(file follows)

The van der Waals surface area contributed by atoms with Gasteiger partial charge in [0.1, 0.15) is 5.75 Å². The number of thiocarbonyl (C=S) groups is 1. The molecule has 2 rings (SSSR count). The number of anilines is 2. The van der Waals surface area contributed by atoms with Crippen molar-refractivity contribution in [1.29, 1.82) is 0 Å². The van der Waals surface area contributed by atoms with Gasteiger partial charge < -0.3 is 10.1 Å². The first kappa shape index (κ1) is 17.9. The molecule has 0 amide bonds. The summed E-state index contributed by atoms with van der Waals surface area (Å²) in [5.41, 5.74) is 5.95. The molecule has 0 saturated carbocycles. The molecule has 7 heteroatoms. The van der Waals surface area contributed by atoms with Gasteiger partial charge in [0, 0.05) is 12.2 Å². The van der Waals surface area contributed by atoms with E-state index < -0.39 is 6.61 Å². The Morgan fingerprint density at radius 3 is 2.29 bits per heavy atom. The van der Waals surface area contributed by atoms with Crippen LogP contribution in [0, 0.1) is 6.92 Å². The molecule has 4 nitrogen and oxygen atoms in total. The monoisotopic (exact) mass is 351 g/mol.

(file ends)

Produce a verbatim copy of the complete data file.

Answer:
The van der Waals surface area contributed by atoms with Gasteiger partial charge in [0.1, 0.15) is 5.75 Å². The number of thiocarbonyl (C=S) groups is 1. The molecule has 2 rings (SSSR count). The number of anilines is 2. The van der Waals surface area contributed by atoms with Crippen molar-refractivity contribution in [1.29, 1.82) is 0 Å². The van der Waals surface area contributed by atoms with Gasteiger partial charge < -0.3 is 10.1 Å². The first kappa shape index (κ1) is 17.9. The molecule has 0 amide bonds. The summed E-state index contributed by atoms with van der Waals surface area (Å²) in [5.41, 5.74) is 5.95. The molecule has 0 saturated carbocycles. The molecule has 7 heteroatoms. The van der Waals surface area contributed by atoms with Gasteiger partial charge in [0, 0.05) is 12.2 Å². The van der Waals surface area contributed by atoms with E-state index < -0.39 is 6.61 Å². The Morgan fingerprint density at radius 3 is 2.29 bits per heavy atom. The van der Waals surface area contributed by atoms with Crippen LogP contribution in [0, 0.1) is 6.92 Å². The molecule has 4 nitrogen and oxygen atoms in total. The monoisotopic (exact) mass is 351 g/mol.